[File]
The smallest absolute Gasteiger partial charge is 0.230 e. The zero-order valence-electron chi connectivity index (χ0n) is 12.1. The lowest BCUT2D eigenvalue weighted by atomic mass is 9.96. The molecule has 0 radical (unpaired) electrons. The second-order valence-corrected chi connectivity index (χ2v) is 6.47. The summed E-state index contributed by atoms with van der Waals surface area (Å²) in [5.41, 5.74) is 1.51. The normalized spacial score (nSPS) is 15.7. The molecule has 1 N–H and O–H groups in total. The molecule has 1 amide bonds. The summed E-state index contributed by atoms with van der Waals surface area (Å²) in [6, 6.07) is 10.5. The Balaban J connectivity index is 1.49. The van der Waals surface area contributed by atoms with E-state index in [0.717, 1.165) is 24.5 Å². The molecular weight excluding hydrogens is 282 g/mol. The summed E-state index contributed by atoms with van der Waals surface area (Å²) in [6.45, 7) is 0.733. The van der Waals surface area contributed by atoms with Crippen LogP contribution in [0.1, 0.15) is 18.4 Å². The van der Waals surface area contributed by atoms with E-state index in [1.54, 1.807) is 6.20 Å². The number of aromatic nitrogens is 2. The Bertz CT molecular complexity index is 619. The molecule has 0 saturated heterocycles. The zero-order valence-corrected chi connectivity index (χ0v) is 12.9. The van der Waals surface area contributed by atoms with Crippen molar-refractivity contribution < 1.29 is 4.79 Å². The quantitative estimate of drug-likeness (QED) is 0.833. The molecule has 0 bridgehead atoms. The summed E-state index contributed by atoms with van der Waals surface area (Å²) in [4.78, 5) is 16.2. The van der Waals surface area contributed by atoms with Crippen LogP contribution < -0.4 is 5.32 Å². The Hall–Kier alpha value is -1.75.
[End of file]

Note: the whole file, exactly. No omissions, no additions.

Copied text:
The smallest absolute Gasteiger partial charge is 0.230 e. The zero-order valence-electron chi connectivity index (χ0n) is 12.1. The lowest BCUT2D eigenvalue weighted by atomic mass is 9.96. The molecule has 0 radical (unpaired) electrons. The second-order valence-corrected chi connectivity index (χ2v) is 6.47. The summed E-state index contributed by atoms with van der Waals surface area (Å²) in [5.41, 5.74) is 1.51. The normalized spacial score (nSPS) is 15.7. The molecule has 1 N–H and O–H groups in total. The molecule has 1 amide bonds. The summed E-state index contributed by atoms with van der Waals surface area (Å²) in [6, 6.07) is 10.5. The Balaban J connectivity index is 1.49. The van der Waals surface area contributed by atoms with E-state index in [0.717, 1.165) is 24.5 Å². The molecular weight excluding hydrogens is 282 g/mol. The summed E-state index contributed by atoms with van der Waals surface area (Å²) in [6.45, 7) is 0.733. The van der Waals surface area contributed by atoms with Crippen LogP contribution in [0.1, 0.15) is 18.4 Å². The van der Waals surface area contributed by atoms with E-state index in [1.54, 1.807) is 6.20 Å². The number of aromatic nitrogens is 2. The Bertz CT molecular complexity index is 619. The molecule has 0 saturated heterocycles. The zero-order valence-corrected chi connectivity index (χ0v) is 12.9. The van der Waals surface area contributed by atoms with Crippen molar-refractivity contribution < 1.29 is 4.79 Å². The quantitative estimate of drug-likeness (QED) is 0.833. The molecule has 0 bridgehead atoms. The summed E-state index contributed by atoms with van der Waals surface area (Å²) in [4.78, 5) is 16.2. The van der Waals surface area contributed by atoms with Crippen LogP contribution < -0.4 is 5.32 Å². The Hall–Kier alpha value is -1.75.